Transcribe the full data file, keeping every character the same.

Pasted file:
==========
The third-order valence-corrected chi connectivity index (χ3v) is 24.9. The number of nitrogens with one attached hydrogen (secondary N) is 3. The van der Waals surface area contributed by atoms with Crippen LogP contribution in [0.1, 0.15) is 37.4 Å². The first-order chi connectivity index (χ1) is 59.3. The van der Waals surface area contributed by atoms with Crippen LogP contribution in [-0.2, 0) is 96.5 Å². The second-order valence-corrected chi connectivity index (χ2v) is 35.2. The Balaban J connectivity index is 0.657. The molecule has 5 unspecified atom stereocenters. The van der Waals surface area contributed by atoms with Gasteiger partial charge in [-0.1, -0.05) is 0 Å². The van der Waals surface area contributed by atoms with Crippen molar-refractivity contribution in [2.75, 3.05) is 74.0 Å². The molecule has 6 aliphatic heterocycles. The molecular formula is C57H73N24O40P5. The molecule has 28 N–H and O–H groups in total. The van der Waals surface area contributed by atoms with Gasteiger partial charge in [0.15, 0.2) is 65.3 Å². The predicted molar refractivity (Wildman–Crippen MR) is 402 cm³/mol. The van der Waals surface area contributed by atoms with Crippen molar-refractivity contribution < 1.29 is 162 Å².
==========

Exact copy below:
The third-order valence-corrected chi connectivity index (χ3v) is 24.9. The number of nitrogens with one attached hydrogen (secondary N) is 3. The van der Waals surface area contributed by atoms with Crippen LogP contribution in [0.1, 0.15) is 37.4 Å². The first-order chi connectivity index (χ1) is 59.3. The van der Waals surface area contributed by atoms with Crippen LogP contribution in [-0.2, 0) is 96.5 Å². The second-order valence-corrected chi connectivity index (χ2v) is 35.2. The Balaban J connectivity index is 0.657. The molecule has 5 unspecified atom stereocenters. The van der Waals surface area contributed by atoms with Gasteiger partial charge in [-0.1, -0.05) is 0 Å². The van der Waals surface area contributed by atoms with Crippen molar-refractivity contribution in [2.75, 3.05) is 74.0 Å². The molecule has 6 aliphatic heterocycles. The molecular formula is C57H73N24O40P5. The molecule has 28 N–H and O–H groups in total. The van der Waals surface area contributed by atoms with Gasteiger partial charge in [0.15, 0.2) is 65.3 Å². The predicted molar refractivity (Wildman–Crippen MR) is 402 cm³/mol. The van der Waals surface area contributed by atoms with Crippen molar-refractivity contribution < 1.29 is 162 Å².